Where do you write? Ninety-five percent of my writing is done in my office on a desktop computer in Word. I’ll occasionally write on my iPad, but I like the big screen and mechanical keyboard in my office.

Is silence golden, or do you need music to write by? Silence! My characters are talking to me in my head as I type, and that’s all the ‘noise’ I need to write.

How much of your plots and characters are drawn from real life? From your life in particular? A fair amount of my real life is in my books. My three best friends are the series recurring characters. I worked for over thirty years in hospitals. Not as a physician, but with a lot of physicians over the years. Generally, every book setting is a vacation I’ve taken. I visited Australia and New Zealand two years ago. In FORENSIC MURDER, there are cities in the two countries that I didn’t visit (Wellington, Christchurch, the island of Tasmania), so I used Google Earth to fill in the blanks.

Describe your process for naming your characters? I used to keep a telephone book’s white pages around and randomly pick names. Now, that I have many countries that I set my stories in, I’ll google ‘popular first names or surnames in Israel or Quebec’, and pick a name.

Real settings or fictional towns? A little of both. My protagonist in one series lives in a made-up city in the central valley of California, and my protagonist in my second series lives on Red Rock Island, an actual island in San Francisco Bay.

If you could have written any book (one that someone else has already written,) which one would it be? Why? Harry Potter, the popularity of that book series is quite the empire. Also, it’s a mystery and an adventure. Of course, if I had written it, probably the last two books in the series would have been less dark.

Everyone, at some point, wishes for a do-over. What’s yours? I wished I had picked a different pen name.

What’s your biggest pet peeve? There’s so much strife in the world at the moment, who has the mental energy for pet peeves?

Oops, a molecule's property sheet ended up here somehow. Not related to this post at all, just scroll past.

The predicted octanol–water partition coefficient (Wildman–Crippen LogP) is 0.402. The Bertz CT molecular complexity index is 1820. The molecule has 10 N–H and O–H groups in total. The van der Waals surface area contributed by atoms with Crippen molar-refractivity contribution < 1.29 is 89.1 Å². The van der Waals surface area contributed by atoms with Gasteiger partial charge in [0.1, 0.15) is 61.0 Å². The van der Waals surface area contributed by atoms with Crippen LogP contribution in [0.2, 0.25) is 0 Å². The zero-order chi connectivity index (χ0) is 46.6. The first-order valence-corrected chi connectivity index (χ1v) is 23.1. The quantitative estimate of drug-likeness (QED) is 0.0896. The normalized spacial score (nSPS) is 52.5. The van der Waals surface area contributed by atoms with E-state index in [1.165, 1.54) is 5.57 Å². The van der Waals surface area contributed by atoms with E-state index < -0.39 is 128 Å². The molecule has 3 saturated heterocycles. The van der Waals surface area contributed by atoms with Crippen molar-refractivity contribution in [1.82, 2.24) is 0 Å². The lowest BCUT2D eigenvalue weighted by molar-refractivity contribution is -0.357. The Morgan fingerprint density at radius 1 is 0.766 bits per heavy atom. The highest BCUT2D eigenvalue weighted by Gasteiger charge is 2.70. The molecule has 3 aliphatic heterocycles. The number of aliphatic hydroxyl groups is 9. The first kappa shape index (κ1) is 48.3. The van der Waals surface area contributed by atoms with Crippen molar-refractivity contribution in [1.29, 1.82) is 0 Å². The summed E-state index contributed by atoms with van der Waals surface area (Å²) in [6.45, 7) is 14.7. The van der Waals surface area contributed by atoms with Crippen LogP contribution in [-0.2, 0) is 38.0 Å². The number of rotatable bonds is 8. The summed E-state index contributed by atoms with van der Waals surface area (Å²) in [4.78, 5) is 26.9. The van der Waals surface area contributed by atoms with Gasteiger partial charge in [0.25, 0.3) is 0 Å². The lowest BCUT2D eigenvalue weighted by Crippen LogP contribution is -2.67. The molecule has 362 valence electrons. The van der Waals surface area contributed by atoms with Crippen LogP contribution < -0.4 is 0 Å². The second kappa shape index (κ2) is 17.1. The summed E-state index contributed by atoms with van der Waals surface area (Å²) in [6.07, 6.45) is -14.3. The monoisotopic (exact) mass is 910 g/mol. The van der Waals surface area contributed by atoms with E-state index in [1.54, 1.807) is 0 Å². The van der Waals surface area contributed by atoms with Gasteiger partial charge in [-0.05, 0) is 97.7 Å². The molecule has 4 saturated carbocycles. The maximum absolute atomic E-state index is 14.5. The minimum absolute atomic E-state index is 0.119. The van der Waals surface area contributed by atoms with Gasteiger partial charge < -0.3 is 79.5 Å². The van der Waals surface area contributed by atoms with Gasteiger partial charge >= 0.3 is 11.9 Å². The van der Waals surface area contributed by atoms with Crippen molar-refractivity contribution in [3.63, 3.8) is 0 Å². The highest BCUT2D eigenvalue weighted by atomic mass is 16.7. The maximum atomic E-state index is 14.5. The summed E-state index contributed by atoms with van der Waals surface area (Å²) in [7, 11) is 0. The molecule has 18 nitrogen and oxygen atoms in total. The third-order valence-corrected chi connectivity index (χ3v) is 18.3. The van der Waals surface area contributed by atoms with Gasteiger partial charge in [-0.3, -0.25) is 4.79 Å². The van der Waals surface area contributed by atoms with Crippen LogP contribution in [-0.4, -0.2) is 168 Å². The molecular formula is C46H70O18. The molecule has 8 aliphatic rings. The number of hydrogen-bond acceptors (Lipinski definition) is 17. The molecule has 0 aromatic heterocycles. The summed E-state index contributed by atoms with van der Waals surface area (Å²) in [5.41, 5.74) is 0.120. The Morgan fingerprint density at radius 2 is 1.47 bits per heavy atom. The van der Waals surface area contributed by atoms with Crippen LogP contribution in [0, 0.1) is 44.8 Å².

You’re stranded on a deserted island. What are your three must-haves? Another person, a big dog, and shelter.

What was the worst job you’ve ever held? Hand cutting onions at Jack in the Box. I would have to go into the walk-in refrigerator to slow down the tears. To this day, I hate onions.

What’s the best book you’ve ever read? Hard to say. I’ve listened to On Writing 2-3 times, Harry Potter – first in series, Ron Chernov’s Bios of Washington and Grant, JD Robb’s In Death Series. They are all very immersive stories.

What’s on the horizon for you? I’m playing with proposals in my head of starting a new series in Urban Fantasy or Paranormal Mysteries. But first, I need to finish FORENSIC MURDER for its release date of November 2.

Anything else you’d like to tell us about yourself and/or your books? My writing process is evolving. I haven’t hit on the perfect path that works for every book.

Website: www.AlecPeche.com

9 Comments

  1. Susan Kuchinskas

    Interesting. I always enjoy hearing how other authors work.

    Reply
  2. Thonie Hevron

    Well done interview! Glad to get to know you, Alec. Thanks, George for introducing her! Her books look fascinating. Not sure which I choose first.

    Reply
    • Alec Peche

      While it is a series, I encourage readers to start with the most recent as my writing gets better with each book (at least I think it does, lol).

      Reply
  3. Madeline Gornell

    Great “meeting you” Alec. Excellent interview and looking forward to Forensic Murder. On my TBR list. Continued success…

    Reply
  4. Michael A. Black

    A very inspiring interview. It sounds like you’ve found a writing process that works very well for you. Good luck.

    Reply
    • Alec Peche

      Thanks Michael. I think like most writers, how I get to the end of a story is a work in progress.

      Reply
  5. Marilyn Meredith

    Great interview–enjoyed the answers to the questions.

    Reply
    • Alec Peche

      Marilyn,
      George developed the questions. He’s a great interviewer.

      Reply